I finished the race at the back again, but it was a good experience
and a lot of fun with the huge crowds.
This dude built a vehicle that is powered by doing an elliptical machine type motion, he was riding around at the race.
The Minneapolis skyline while riding the pedestrian only ‘Million Dollar Bridge’, fortunately this one didn’t fall into the river while we were going across it.

Saturday was the big road race that was supposed to shake everything
up and split the fields to pieces. The day started in Menomonie
Wisconson, and did a large 85 mile loop around the county, hitting
four categorized climbs with a few more thrown in that were big enough
to hurt pretty good.

The plan for the day was to attack from the gun to try to get into the
breakaway to get some representation in the race. I did my best to
follow moves from the bigger teams, but the race started with a tail
wind and was really fast so it was difficult for a move to get away. I
followed a handful of attacks, finally in the run into the first big
climb I got away with an 8 person group with a bunch of teams
represented. However what could have been a promising breakaway was
killed by one of the Jelly Belly riders and an Austrailian form UHC
complaining to each other about who was pulling more, while another
amateur from Hagens Bergman, and Jake Rytlewski, and I were doing a
good portion of the pulling.

Even though this was one of the hardest 15 minutes I’ve ridden in a
few months, a few Jamis riders bridged up to our move and that pretty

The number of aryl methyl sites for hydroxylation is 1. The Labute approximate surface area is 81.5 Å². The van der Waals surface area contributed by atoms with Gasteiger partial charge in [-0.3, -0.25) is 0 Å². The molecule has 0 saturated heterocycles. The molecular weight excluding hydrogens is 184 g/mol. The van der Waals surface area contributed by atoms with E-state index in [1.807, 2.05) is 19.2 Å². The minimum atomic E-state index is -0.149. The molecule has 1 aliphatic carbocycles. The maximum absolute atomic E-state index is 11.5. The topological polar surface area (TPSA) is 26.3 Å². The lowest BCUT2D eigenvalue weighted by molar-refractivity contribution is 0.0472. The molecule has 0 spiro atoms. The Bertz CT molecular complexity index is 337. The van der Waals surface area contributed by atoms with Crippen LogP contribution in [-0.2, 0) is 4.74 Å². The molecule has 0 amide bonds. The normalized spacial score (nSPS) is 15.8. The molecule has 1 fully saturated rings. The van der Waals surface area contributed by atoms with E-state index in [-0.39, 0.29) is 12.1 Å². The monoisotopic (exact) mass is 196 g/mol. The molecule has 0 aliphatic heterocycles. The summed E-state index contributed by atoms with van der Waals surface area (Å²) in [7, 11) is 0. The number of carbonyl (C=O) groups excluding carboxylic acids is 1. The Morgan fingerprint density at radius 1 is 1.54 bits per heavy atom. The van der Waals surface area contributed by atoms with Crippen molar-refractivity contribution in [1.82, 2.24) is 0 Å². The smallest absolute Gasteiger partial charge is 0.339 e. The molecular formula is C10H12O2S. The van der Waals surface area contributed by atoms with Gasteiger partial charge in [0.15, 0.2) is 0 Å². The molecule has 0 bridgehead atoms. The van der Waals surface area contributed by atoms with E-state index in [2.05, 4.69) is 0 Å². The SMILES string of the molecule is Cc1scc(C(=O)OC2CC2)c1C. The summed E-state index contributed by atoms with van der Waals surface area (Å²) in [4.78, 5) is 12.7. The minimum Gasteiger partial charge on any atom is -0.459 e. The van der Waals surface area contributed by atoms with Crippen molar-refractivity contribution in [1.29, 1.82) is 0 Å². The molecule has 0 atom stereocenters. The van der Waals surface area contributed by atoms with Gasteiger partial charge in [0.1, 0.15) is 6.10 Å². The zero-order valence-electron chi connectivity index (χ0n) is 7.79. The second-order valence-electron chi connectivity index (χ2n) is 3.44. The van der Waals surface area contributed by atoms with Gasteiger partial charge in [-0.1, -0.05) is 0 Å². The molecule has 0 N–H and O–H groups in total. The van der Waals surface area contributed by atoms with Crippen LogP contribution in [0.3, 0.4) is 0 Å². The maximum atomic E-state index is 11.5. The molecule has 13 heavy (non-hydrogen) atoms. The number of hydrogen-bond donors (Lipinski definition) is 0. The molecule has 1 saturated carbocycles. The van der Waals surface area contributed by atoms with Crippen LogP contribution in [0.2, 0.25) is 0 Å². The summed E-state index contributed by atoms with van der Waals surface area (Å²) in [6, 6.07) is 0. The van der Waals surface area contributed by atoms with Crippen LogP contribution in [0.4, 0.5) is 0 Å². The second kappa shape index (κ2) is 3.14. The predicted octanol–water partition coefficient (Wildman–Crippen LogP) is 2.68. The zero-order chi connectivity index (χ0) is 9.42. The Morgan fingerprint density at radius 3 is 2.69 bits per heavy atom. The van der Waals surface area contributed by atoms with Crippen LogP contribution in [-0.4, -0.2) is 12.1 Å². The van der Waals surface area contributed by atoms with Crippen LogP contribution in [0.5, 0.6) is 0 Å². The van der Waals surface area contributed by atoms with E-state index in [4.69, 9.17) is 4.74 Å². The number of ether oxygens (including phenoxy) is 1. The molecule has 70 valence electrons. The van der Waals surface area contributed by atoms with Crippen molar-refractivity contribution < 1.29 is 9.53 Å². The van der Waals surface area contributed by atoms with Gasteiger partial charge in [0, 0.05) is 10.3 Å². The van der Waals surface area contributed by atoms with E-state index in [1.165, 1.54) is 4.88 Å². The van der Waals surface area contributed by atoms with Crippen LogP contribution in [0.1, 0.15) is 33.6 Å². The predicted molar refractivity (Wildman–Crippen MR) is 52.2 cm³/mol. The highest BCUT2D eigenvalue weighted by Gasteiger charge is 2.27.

much killed any chance we had of staying away.

Thankfully we were caught right before the first KOH point, so I had
plenty of recovery time. When we got over the climb I nearly got
dropped after getting slowed up by a crash in the feed zone. I caught
back on and was pretty much completely fried by mile 35, it was going
to be a long day. Three more big KOH points were ahead, along with a
handful more of medium sized climbs. All the climbs that they found
out in Wisconson seemed to ride the same, start of pretty easy at
about 5% for the first half mile to mile, then ramp up to nearly 20%
by the end.

From then on in it was the normal shennaningans of a 150 person Pro/1
field. The final climb before the finish was followed by some false
flat and cross winds, which really gave a chance for the big guns to
actually start racing. It was pretty hard for a while, but the field
all came back together when we went into the finishing circuits.
The finishing circuits were in town at 3 miles a piece, with 18 turns
per circuit! The circuit hit up just about every single street in this
little town, including the worlds most uneven and bumpy street.

Because of my earlier fiascos off the front earlier in the race I was
popped pretty quickly in the circuits.

Tomorrow is the Stillwater criterium, supposedly the hardest crit in
the nation. I’ll find out tomorrow if this is just a way to scare
racers and make the race sound cool.